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Surgery. 2012 Jul;152(1):50-6. doi: 10.1016/j.surg.2012.02.005.

Surgery in adrenocortical carcinoma: Importance of national cooperation and centralized surgery.

Author information

1
Department of Internal Medicine, Máxima Medical Centre, Veldhoven/Eindhoven, the Netherlands. I.Hermsen@mmc.nl

Abstract

BACKGROUND:

The low incidence rate of adrenocortical carcinoma (ACC) requires a multidisciplinary approach in which surgery plays an essential role because complete resection of the primary tumor is the only chance of cure. To improve patient care, insight into operative results within the ACC population is essential. In 2007, a Dutch Adrenal Network Registry was created covering care and outcome of patients treated for ACC in the Netherlands since 1965. Using this database, we performed a study (1) to gain insight into surgical performance in the Netherlands and (2) to compare operative data with international literature.

METHODS:

Data on patients treated from 1965 until January 2008 were studied. The following data were collected: age, gender, functionality of the tumor, stage at diagnosis, operative procedure, completeness of surgery, disease recurrence, adjuvant mitotane therapy, and recurrence-free and overall survival (OS).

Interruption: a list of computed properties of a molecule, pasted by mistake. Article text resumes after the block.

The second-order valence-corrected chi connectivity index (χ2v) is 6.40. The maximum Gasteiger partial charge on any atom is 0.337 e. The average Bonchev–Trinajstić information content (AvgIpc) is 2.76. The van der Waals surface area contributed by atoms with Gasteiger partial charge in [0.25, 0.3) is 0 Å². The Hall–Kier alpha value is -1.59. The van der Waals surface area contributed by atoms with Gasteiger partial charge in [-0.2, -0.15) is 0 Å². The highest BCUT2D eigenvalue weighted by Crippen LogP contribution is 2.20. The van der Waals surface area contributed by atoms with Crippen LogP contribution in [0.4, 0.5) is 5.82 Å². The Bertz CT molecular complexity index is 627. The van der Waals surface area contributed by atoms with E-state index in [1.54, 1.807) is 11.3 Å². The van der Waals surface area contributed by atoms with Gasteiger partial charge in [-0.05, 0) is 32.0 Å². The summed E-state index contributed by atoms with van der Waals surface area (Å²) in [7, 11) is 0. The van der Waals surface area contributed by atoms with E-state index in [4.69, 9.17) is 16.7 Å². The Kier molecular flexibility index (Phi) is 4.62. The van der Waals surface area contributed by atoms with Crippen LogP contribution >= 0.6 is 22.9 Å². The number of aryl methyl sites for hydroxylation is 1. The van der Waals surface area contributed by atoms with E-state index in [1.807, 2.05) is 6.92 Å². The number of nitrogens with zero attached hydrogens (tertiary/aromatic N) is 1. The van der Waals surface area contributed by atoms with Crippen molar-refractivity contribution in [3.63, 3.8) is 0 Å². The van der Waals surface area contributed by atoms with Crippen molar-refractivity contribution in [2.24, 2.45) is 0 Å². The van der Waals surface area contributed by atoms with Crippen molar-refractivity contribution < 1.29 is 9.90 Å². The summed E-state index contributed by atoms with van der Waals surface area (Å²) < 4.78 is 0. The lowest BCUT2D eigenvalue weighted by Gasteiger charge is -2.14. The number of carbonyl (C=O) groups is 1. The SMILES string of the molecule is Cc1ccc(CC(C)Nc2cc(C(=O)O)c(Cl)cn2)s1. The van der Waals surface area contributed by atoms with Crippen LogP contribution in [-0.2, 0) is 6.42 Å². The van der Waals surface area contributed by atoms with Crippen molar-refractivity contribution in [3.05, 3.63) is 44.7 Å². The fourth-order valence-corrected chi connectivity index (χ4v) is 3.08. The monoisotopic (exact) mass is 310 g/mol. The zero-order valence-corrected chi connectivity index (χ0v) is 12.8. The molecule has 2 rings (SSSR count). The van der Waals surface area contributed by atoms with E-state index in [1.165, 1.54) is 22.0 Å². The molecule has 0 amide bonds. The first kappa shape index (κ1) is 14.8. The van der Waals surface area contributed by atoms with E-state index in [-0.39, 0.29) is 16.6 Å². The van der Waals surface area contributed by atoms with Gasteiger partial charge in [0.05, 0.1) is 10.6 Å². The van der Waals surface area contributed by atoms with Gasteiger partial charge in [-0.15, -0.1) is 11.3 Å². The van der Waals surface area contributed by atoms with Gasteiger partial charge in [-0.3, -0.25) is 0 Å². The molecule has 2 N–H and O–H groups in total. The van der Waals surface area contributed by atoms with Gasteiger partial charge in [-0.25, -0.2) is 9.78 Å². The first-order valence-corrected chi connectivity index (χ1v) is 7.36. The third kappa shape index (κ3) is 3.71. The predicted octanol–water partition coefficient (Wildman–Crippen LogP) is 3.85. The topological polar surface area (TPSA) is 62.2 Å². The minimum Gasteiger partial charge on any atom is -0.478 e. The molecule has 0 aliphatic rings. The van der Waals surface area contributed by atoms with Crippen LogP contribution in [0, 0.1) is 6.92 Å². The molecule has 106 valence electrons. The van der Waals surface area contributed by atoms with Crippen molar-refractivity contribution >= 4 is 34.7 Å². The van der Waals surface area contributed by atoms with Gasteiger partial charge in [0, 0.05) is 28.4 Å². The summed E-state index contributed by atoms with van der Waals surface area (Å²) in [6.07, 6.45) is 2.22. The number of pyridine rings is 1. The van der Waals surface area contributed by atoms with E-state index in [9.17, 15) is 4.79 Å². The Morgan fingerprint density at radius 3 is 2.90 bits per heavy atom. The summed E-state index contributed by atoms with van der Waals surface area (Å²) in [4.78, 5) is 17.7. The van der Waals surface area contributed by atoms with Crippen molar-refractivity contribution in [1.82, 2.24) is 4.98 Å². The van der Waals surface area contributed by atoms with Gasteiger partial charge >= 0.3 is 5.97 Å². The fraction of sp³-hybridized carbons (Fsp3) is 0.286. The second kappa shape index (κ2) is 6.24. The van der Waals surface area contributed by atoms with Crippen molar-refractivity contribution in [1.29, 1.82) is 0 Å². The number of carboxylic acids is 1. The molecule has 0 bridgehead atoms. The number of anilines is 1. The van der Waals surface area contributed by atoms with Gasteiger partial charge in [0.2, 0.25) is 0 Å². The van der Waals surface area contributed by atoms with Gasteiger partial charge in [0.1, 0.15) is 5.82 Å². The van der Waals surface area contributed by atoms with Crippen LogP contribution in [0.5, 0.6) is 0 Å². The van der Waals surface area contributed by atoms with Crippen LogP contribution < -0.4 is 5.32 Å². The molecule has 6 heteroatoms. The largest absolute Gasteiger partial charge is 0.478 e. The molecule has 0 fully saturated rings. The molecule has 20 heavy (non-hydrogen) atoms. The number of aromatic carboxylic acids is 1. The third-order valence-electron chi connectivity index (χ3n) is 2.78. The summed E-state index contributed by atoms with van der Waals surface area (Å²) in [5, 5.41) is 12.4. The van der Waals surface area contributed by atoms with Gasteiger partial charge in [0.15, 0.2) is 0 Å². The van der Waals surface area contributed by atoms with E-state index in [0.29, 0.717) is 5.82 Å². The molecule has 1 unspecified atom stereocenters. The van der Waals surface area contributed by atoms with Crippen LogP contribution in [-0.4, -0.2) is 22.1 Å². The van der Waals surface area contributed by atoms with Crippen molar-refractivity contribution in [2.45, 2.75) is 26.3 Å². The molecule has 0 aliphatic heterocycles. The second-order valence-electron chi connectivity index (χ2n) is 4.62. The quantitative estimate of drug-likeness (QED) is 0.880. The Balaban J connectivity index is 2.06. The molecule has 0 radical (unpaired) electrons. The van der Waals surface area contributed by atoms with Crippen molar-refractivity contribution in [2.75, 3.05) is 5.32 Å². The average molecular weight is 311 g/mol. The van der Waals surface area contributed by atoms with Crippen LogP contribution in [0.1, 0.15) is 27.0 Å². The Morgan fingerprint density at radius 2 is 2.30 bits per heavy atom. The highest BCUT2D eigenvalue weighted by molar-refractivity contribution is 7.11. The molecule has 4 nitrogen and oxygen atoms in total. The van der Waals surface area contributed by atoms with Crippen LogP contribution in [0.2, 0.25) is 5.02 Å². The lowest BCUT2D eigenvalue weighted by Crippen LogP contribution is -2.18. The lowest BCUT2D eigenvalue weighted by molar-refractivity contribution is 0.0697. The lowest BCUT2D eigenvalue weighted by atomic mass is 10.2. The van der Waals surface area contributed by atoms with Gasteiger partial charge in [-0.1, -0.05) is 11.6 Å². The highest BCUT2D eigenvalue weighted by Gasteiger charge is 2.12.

RESULTS:

A total of 175 patients were studied, of whom 149 underwent surgery. Patients with complete resection had significantly longer OS times than patients with incomplete resection (P = .010). Patients operated on in a Dutch Adrenal Network center had significantly longer duration of OS in both univariate (P = .011) and multivariate analysis (P = .014). A significantly greater OS was observed for operated stage IV patients compared with nonoperated patients (P = .002).

CONCLUSION:

Our data suggest the relevance of national cooperation and centralized surgery in ACC. For selected patients with stage IV disease, surgery can be beneficial in extending survival. On the basis of the retrospective analysis, operative ACC in the Netherlands can and will be improved.

PMID:
22703895
DOI:
10.1016/j.surg.2012.02.005
[Indexed for MEDLINE]

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